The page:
Li H, He G, Qin X, Wang G, Lu C, Gui L (2014) Tool wear and hole quality investigation in dry helical milling of Ti-6Al-4V alloy. Int J Adv Manuf Technol 71(5–8):1511–1523CrossRefGoogle Scholar
  15. 15.
    Qin X, Zhang X, Li H, Rong B, Wang D, Zhang H, Zuo G (2014) Comparative analyses on tool wear in helical milling of Ti-6Al-4V using diamond-coated tool and TiAlN-coated tool. J Adv Mech Des Syst Manuf 8(1):1–14CrossRefGoogle Scholar
  16. 16.
    Camargo JC, Dominguez DS, Ezugwu EO, Machado ÁR (2014) Wear model in turning of hardened steel with PCBN tool. Int J Refract Met Hard Mater 47:61–70CrossRefGoogle Scholar
  17. 17.
    Wang B, Liu Z (2016) Cutting performance of solid ceramic end milling tools in machining hardened AISI H13 steel. Int J Refract Met Hard Mater 55:24–32CrossRefGoogle Scholar
  18. 18.
    An Q, Wang C, Xu J, Liu P, Chen M (2014) Experimental investigation on hard milling of high strength steel using PVD-AlTiN coated cemented carbide tool. Int J Refract Met Hard Mater 43:94–101CrossRefGoogle Scholar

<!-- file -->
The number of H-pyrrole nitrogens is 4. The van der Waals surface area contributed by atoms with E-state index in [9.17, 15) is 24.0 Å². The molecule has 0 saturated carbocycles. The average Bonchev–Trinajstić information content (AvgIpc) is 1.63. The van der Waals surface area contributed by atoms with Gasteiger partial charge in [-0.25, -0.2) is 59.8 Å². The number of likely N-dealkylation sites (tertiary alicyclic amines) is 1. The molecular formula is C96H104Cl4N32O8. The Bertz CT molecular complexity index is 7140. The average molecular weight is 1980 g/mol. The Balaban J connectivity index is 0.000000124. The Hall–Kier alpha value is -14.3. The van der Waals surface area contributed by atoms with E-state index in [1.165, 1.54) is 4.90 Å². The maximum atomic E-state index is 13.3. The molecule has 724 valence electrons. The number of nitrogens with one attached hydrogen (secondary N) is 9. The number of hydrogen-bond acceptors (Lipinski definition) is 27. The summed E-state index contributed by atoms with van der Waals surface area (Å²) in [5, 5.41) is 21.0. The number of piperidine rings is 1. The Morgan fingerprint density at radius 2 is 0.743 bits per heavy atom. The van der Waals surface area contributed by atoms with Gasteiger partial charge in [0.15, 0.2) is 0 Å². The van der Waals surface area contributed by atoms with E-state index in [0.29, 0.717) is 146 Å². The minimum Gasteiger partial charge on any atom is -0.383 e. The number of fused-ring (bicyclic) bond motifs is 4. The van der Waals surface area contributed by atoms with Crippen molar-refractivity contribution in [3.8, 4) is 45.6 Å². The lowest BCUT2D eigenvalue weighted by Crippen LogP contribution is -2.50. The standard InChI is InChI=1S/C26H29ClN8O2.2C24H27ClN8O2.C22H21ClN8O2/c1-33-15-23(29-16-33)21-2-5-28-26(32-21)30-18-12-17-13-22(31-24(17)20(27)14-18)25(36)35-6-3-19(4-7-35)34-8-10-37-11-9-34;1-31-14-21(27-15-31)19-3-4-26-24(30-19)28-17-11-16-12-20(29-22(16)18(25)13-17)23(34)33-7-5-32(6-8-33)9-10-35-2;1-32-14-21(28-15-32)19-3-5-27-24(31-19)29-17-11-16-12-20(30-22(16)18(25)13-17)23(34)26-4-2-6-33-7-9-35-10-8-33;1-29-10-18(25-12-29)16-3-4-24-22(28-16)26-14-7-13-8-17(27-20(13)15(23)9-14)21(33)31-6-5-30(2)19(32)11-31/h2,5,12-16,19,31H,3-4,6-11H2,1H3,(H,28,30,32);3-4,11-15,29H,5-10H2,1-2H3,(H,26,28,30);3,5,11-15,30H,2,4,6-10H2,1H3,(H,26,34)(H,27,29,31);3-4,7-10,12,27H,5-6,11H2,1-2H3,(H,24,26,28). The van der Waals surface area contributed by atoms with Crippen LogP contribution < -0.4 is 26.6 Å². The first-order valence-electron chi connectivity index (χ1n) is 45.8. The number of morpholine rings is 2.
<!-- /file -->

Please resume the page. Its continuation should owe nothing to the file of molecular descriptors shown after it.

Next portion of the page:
19. 19.
    Hintze W, Steinbach S, Susemihl C, Kähler F (2018) HPC-milling of WC-Co cemented carbides with PCD. Int J Refract Met Hard Mater 72:126–134CrossRefGoogle Scholar
  20. 20.
    Arruda ÉM, Brandão LC (2018) Performance study of multilayer carbide tool in high-speed turning of API 5L X70 pipeline steel using a cold air system. Int J Adv Manuf Technol 94(1–4):85–103CrossRefGoogle Scholar
  21. 21.
    Mao C, Ren Y, Gan H, Zhang M, Zhang J, Tang K (2015) Microstructure and mechanical properties of cBN-WC-Co composites used for cutting tools. Int J Adv Manuf Technol 76(9–12):2043–2049CrossRefGoogle Scholar
  22. 22.
    Wang X, Hwang KS, Koopman M, Fang ZZ, Zhang L (2013) Mechanical properties and wear resistance of functionally graded WC–Co. Int J Refract Met Hard Mater 36:46–51CrossRefGoogle Scholar

Copyright information

© Springer-Verlag London Ltd., part of Springer Nature 2018

Authors and Affiliations

  • Robson Bruno Dutra Pereira
    • 1
    Email author
  • Carlos Henrique Lauro
    • 1
  • Lincoln Cardoso Brandão
    • 1
  • João Roberto Ferreira
    • 2
  • J. Paulo Davim
    • 3
  1. 1.Department of Mechanical Engineering-Industrial EngineeringFederal University of São João del Rei (UFSJ)São João del ReiBrazil
  2. 2.Institute of Industrial Engineering and ManagementFederal University of Itajubá (UNIFEI)ItajubáBrazil
  3. 3.Department of Mechanical EngineeringUniversity of Aveiro, Campus SantiagoAveiroPortugal

Personalised recommendations